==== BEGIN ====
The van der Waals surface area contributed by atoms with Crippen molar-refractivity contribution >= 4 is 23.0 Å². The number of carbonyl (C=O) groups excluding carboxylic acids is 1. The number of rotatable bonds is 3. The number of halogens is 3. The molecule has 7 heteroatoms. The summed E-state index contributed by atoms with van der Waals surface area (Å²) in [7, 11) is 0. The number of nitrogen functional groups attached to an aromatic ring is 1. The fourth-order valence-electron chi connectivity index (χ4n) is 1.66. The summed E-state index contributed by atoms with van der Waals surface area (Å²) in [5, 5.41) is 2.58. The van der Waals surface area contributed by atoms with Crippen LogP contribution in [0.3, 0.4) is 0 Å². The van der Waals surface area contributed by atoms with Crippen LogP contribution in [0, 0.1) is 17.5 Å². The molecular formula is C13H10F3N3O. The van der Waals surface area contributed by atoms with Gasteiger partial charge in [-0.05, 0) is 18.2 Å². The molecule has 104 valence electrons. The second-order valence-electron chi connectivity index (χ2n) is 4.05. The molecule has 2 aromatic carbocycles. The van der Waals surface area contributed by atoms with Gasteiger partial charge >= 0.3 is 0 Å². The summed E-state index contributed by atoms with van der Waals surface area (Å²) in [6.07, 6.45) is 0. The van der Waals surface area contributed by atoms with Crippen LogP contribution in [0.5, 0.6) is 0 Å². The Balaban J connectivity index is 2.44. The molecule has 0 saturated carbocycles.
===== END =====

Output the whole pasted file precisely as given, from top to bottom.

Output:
The van der Waals surface area contributed by atoms with Crippen molar-refractivity contribution >= 4 is 23.0 Å². The number of carbonyl (C=O) groups excluding carboxylic acids is 1. The number of rotatable bonds is 3. The number of halogens is 3. The molecule has 7 heteroatoms. The summed E-state index contributed by atoms with van der Waals surface area (Å²) in [7, 11) is 0. The number of nitrogen functional groups attached to an aromatic ring is 1. The fourth-order valence-electron chi connectivity index (χ4n) is 1.66. The summed E-state index contributed by atoms with van der Waals surface area (Å²) in [5, 5.41) is 2.58. The van der Waals surface area contributed by atoms with Crippen LogP contribution in [0.3, 0.4) is 0 Å². The van der Waals surface area contributed by atoms with Crippen LogP contribution in [0, 0.1) is 17.5 Å². The molecular formula is C13H10F3N3O. The van der Waals surface area contributed by atoms with Gasteiger partial charge in [-0.05, 0) is 18.2 Å². The molecule has 104 valence electrons. The second-order valence-electron chi connectivity index (χ2n) is 4.05. The molecule has 2 aromatic carbocycles. The van der Waals surface area contributed by atoms with Gasteiger partial charge >= 0.3 is 0 Å². The summed E-state index contributed by atoms with van der Waals surface area (Å²) in [6.07, 6.45) is 0. The van der Waals surface area contributed by atoms with Crippen LogP contribution in [0.5, 0.6) is 0 Å². The Balaban J connectivity index is 2.44. The molecule has 0 saturated carbocycles.